Number is intimately connected with geometry, as illustrated in this chapter by our use of the number line and the area model of multiplication. Those same models of number can, of course, arise when measurement is introduced in geometry. The connection between number and algebra is illustrated in the chapter by our use of algebra to express properties of number systems and other general relationships between numbers. The links from number to geometry and to algebra are forged even more strongly when students are introduced to the coordinate plane, in which perpendicular number lines provide a system of coordinates for each point—an idea first put forward by the French mathematician and philosopher René Descartes (1596–1650), although he did not insist that the number lines were perpendicular. Number is also essential in data analysis, the process of making sense of collections of numbers. Using numbers to investigate processes of variation, such as accumulation and rates of change, can provide students with the numerical underpinnings of calculus.

Some of the manifold connections and dependencies between number and other mathematical domains may be illustrated by the so-called handshake problem:

If eight people are at a party and each person shakes hands exactly once with every other person, how many handshakes are there?

This problem appears often in the literature on problem solving in school mathematics, probably because it can be solved in so many ways. Perhaps the simplest way of getting a solution is just to count the handshakes systematically: The first person shakes hands with seven people; the second person, having shaken the first person’s hand, shakes hands with six people whose hands he or she has not yet shaken; the third person shakes hands with five people; and so on until the seventh person shakes hands with only the eighth person. The number of handshakes, therefore, is 7+6+5+4+3+2+1, which is 28.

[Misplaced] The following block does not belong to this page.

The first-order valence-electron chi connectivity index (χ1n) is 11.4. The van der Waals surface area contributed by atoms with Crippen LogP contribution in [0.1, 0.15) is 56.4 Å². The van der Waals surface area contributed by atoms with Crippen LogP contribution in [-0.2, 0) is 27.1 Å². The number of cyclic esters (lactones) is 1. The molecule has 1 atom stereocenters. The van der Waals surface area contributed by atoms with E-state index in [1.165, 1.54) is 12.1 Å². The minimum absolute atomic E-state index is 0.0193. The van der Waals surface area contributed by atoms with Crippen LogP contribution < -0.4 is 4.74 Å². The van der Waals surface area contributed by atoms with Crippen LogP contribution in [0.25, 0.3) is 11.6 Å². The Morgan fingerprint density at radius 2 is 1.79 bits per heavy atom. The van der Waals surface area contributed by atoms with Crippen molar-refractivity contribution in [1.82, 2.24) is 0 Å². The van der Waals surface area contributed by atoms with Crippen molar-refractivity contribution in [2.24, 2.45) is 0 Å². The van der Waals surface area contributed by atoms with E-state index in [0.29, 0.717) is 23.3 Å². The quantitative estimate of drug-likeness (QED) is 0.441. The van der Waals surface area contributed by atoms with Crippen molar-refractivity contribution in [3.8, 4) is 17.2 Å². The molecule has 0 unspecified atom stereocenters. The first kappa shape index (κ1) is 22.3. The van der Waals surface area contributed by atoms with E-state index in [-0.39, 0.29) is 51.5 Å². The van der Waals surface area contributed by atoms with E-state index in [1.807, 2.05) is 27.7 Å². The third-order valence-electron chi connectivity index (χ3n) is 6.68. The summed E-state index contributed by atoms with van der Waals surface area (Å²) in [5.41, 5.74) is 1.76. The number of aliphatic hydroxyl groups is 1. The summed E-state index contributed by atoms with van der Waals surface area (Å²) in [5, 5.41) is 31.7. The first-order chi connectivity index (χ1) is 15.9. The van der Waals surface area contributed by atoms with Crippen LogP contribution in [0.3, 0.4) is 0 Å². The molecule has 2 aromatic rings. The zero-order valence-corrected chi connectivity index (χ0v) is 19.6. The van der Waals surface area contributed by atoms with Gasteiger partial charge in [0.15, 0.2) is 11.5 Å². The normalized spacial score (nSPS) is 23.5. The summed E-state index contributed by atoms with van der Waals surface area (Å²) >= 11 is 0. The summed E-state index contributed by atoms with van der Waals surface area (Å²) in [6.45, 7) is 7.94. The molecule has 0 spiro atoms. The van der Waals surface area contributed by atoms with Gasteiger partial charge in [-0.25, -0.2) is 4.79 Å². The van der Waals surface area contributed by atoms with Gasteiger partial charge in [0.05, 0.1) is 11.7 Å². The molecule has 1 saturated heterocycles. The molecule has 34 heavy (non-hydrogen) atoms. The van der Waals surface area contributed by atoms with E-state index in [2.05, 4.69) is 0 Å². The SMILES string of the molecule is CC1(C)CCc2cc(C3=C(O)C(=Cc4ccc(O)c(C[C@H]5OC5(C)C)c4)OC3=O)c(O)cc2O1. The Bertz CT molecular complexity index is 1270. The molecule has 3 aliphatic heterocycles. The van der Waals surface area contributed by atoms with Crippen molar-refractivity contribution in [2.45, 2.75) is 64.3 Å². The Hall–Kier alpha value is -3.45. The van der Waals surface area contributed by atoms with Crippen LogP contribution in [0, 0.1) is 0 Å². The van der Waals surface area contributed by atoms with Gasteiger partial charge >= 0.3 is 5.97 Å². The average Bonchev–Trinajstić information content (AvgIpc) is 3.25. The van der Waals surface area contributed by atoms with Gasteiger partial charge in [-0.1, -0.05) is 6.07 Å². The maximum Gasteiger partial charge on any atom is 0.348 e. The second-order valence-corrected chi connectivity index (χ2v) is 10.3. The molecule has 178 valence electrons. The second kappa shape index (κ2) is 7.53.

This method of solution can be generalized to a situation with any number of people, which is what a mathematician would want to do. For a party with 20 people, for example, there would be 19+18+17+16+15+14+13+12+11+10+9+8+7+6+5+4+3+2+1 handshakes, but the computation would be more time consuming. Because mathematicians are interested not only in generalizations of problems but also in simplifying solutions, it would be nice to find a simple way of adding the numbers. In general, for m+1 people at a party, the number of handshakes would be the sum of the first m counting numbers:24



The National Academies | 500 Fifth St. N.W. | Washington, D.C. 20001
Copyright © National Academy of Sciences. All rights reserved.
Terms of Use and Privacy Statement